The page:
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It depicts fat women as being unaware of, if not entire disbelieving of, their physical attraction, while depicting men as coming in to save the day and teach them otherwise. Most fat people are told their "hotness" is 100 percent impossible. Regarding the app's emphasis on plus size women, Li tells me via email, "Woo Plus aims to provide a comfortable dating platform for all plus size singles and their admirers.

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Some of Woo Plus' advertising is questionable, at best — the ad that Black highlighted in her tweet being a prime example. Could they have gone about these things far, far better? But is the actual woman's feeling in the aforementioned ad unrealistic? Because when, in this world, are fat women (and fat men, in all honesty) taught that they are just as sexually desirable as their thinner or toned counterparts?

In an ideal world — one where equality was actualized and the notion of body shaming antiquated — we wouldn't need the new plus size dating app Woo Plus. 2015, but the app has recently skyrocketed to the press' eye, and to its fair share of criticism.

We wouldn't need an "app for plus size singles and admirers to find their matches," as noted on the app's i Tunes landing page, or for "big beautiful women (BBW), big handsome men (BHM), fat admirers, chubby girl[s], Dadbod[s], curvy women, thick women, and everything in between," because the notion that fat bodies are as desirable as any other body type, in that some people find them desirable and some don't, would be understood — and not just by fat people themselves, but by all people. Refinery29's Liz Black took note of the app's "condescending ads," tweeting, "Like a plus size woman would be shocked a man thinks she's hot."Blogger Callie Thorpe of From The Corners Of The Curve told ASOS, "It feels that instead of addressing the way plus size women are treated in society — and most certainly on the dating scene — we are having to further separate them."In the same article, curve model Felicity Hayward said, "To then make a separate dating app for bigger girls is a completely backwards step.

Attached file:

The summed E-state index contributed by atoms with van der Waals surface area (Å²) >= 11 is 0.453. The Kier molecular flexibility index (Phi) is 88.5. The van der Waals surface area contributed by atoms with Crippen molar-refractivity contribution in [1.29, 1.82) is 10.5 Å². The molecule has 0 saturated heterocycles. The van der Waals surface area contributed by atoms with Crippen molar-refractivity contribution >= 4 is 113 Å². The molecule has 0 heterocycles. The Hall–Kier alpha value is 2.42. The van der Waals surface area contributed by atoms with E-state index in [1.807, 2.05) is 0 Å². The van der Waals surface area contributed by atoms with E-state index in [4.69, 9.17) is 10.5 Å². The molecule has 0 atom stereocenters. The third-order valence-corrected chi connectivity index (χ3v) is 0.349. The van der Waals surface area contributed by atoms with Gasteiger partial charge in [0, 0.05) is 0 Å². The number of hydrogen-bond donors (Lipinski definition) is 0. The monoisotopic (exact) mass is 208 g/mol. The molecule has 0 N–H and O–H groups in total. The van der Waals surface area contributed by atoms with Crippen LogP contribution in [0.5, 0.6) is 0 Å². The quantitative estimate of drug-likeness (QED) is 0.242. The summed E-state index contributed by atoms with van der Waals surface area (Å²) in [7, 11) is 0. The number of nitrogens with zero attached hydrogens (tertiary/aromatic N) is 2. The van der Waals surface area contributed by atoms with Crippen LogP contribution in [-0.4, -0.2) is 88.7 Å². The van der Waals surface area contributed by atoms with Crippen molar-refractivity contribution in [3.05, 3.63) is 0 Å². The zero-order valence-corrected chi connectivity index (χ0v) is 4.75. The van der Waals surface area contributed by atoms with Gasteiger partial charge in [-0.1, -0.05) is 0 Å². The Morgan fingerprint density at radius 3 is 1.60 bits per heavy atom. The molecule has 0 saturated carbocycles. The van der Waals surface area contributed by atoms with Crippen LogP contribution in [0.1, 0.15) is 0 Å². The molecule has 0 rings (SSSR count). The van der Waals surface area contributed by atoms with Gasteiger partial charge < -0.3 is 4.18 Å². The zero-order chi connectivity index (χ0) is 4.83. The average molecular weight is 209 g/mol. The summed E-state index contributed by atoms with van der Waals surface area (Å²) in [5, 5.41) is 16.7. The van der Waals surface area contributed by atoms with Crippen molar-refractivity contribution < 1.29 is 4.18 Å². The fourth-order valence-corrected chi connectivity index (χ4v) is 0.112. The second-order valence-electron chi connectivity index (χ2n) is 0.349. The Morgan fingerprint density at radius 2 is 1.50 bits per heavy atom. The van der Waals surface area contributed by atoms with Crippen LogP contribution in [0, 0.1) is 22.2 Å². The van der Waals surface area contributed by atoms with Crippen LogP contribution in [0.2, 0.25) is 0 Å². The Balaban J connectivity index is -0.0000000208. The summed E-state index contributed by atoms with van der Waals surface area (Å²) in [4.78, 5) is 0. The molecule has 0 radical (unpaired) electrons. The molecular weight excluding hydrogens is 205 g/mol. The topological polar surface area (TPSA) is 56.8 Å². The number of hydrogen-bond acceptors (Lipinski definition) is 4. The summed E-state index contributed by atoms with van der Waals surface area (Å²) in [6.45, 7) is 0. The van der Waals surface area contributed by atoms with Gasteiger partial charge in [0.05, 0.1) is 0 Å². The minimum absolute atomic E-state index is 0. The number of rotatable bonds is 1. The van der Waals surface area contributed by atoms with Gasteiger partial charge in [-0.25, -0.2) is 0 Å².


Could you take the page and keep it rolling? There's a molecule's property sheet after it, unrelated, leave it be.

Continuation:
If we don't want to be treated differently, why do we have to use different terms, or different dating sites? I personally don't think that the folks at Woo Plus believe "falling in love with someone above a size 18 [is] unusual." If that were the case, they'd be setting themselves up for failure.

But I do think that much of the rest of the world does.

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